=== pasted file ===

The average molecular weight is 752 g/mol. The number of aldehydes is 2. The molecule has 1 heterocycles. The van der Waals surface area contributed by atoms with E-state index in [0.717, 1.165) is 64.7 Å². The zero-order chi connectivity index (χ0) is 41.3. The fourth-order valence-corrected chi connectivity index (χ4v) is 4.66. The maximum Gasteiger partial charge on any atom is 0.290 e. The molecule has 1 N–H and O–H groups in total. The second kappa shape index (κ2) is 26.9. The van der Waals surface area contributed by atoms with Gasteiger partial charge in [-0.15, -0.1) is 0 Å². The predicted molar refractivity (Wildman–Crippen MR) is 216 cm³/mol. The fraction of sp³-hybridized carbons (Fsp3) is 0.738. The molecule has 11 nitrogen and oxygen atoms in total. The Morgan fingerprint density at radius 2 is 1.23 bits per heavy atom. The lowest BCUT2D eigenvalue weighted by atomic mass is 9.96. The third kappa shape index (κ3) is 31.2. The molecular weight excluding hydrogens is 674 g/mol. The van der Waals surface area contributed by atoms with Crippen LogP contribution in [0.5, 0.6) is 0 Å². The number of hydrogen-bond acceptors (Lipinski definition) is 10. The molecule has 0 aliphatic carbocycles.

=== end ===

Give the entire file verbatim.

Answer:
The average molecular weight is 752 g/mol. The number of aldehydes is 2. The molecule has 1 heterocycles. The van der Waals surface area contributed by atoms with E-state index in [0.717, 1.165) is 64.7 Å². The zero-order chi connectivity index (χ0) is 41.3. The fourth-order valence-corrected chi connectivity index (χ4v) is 4.66. The maximum Gasteiger partial charge on any atom is 0.290 e. The molecule has 1 N–H and O–H groups in total. The second kappa shape index (κ2) is 26.9. The van der Waals surface area contributed by atoms with Gasteiger partial charge in [-0.15, -0.1) is 0 Å². The predicted molar refractivity (Wildman–Crippen MR) is 216 cm³/mol. The fraction of sp³-hybridized carbons (Fsp3) is 0.738. The molecule has 11 nitrogen and oxygen atoms in total. The Morgan fingerprint density at radius 2 is 1.23 bits per heavy atom. The lowest BCUT2D eigenvalue weighted by atomic mass is 9.96. The third kappa shape index (κ3) is 31.2. The molecular weight excluding hydrogens is 674 g/mol. The van der Waals surface area contributed by atoms with Crippen LogP contribution in [0.5, 0.6) is 0 Å². The number of hydrogen-bond acceptors (Lipinski definition) is 10. The molecule has 0 aliphatic carbocycles.